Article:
“I guess so.”

          “Good, for a moment I thought we had a problem.”

          “No—yes—maybe,” he stammered.

          “You have come a long way in just two months.”

          “Yes, that is true.”

          “So, what is the problem?” she asked impatiently, as if she had no time for him now.

          “I don’t know, exactly. I feel…”

          “Unfulfilled?” she prompted.

          “Yes, I guess I do,” he replied morosely, with a loss of his usual energy.

          “Another word for it might be ‘empty’?”

          “Yes, empty! I have everything I ever wanted, and still I feel empty.”

          “Of course you do. That’s because you are empty.”

          He looked at her sternly. The dregs of his brashness and boldness resurging for a moment. He was a big man now, no one to be trifled with. He was a mover and shaker and he did not like this kind of disrespectful tone form some part-time hairdresser—and whatever else she was—part-time witch—bitch!

          “Perhaps you need a correction?” she asked him.

          Herbert Thrall thought about that for a moment. He had never considered such an action. “A correction? What do you mean? I mean, maybe I do, but what does it entail?”

          “Oh, nothing much really. It’s like a change of venue.”

          “I don’t understand. Change of venue? I’m not in court or on trial or anything.”

          She just giggled lightly, “Oh, Mr. Thrall, you can be so funny sometimes.”

          “I’m not being funny now, I’m serious.”

          “I know, that’s what I mean, you being so serious and all, that’s what’s so funny.”

          “What the hell do you mean!” he barked angry now.

          She laughed deeply, “Would you like a correction or not on your contract, Mr. Thrall? As a customer in good standing who has made an agreement with us, you have the right to ask for a correction.”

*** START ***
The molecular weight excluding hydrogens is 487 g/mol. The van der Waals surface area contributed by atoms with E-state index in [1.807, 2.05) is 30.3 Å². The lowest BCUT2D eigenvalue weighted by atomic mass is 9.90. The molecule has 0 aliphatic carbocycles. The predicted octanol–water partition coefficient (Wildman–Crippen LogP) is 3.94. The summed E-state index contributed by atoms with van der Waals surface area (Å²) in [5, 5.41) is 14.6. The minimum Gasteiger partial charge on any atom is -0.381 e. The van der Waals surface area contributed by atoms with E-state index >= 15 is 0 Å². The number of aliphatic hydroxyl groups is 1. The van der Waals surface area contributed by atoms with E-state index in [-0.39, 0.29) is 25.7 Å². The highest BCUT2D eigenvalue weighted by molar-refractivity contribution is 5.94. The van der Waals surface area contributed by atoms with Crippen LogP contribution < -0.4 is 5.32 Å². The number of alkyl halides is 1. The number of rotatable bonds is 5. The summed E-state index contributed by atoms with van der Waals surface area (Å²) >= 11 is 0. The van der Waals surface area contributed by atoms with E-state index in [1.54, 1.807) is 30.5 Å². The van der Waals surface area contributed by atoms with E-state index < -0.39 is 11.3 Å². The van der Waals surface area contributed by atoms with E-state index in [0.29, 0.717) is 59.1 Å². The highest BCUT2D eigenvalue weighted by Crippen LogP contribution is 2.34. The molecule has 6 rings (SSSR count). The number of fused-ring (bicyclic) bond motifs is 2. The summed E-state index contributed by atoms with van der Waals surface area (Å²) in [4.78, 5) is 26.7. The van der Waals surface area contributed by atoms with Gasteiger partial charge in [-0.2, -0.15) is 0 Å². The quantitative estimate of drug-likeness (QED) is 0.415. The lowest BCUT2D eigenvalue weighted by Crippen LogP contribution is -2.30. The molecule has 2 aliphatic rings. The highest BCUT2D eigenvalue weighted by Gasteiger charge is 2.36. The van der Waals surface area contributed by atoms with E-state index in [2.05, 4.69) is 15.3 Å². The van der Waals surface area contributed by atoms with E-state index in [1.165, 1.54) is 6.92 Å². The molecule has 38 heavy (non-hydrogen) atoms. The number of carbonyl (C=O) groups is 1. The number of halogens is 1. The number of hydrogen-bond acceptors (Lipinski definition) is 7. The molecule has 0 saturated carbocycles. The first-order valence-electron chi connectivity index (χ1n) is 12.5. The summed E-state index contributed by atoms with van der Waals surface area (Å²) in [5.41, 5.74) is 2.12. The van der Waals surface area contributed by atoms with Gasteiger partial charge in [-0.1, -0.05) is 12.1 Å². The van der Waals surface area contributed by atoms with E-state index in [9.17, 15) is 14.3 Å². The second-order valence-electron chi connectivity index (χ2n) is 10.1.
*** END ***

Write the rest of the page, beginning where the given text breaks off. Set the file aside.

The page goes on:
“A correction? You mean, like to the terms of our agreement?”

          “Something like that,” she stated enigmatically, but did not explain further.

          “Then yes, I want a correction,” he stated.

          “Very well, Mr. Thrall, it has been duly noted and accepted. We are finished here. Now I shall take my leave.”

          “But—wait, do you want to come back to my penthouse? Have a few drinks? Then we can…”

          “Oh, no, Mr. Thrall, that is not allowed. Fraternization leads to problems. You should be happy that your correction has been accepted and duly noted. Goodbye, Mr. Thrall, and have a nice life.”


          Five minutes later everything in Herbert Thrall’s life began to change. The next morning his financial empire was in free-fall. It was on TV in every Breaking News report. His health was also apparently failing drastically, as was his love life which had suddenly gone to ruins at warp speed. He was in shock and dismay and had no idea what was happening to him. He thought things were supposed to get better. They were now worse. Far worse! He still felt that unfulfilled feeling in the center of his chest. A great emptiness. He thought he was having a heart attack, but it just felt like a large empty void. Horrified, he took a cab to Queens and the Ne’er-Do-Well Hair & Nail Salon on Queens Boulevard. He ran into the small run-down storefront frantic and desperate, gasping for breath. He was near apoplexy and in panic. He looked around and finally saw the young lady who went by the name of Conduit working in the last cubicle in the back—she apparently really did work here—and she was with some old fat lady with orange hair.

          He quickly walked over to her and said firmly, “I have to speak to you. Now!”

          “What are you doing here?” she demanded, not happy at all to see him, as she was apparently busy at work.

          “I need to speak to you. Something terrible has happened!” he cried desperate now. “I need help. Everything has gone to hell, all I wanted is gone. Gone! I think I need another correction!”

          “Sorry, only one to a customer,” she said firmly. She turned her back on him and finished rinsing the old fat woman’s orange hair and then she told her, “Let that set for fifteen minutes, Mrs. Bunker, and I’ll be right back.”

          Then she took Thrall out the back door of the store into the privacy of a back alley.

          Once they were outside with the door closed, she asked angrily, “What is your problem!”

          “What the hell is going on here! I thought we had an agreement?”

          “We do, and you got all you wanted out of it, you were even allowed a correction, as you requested.”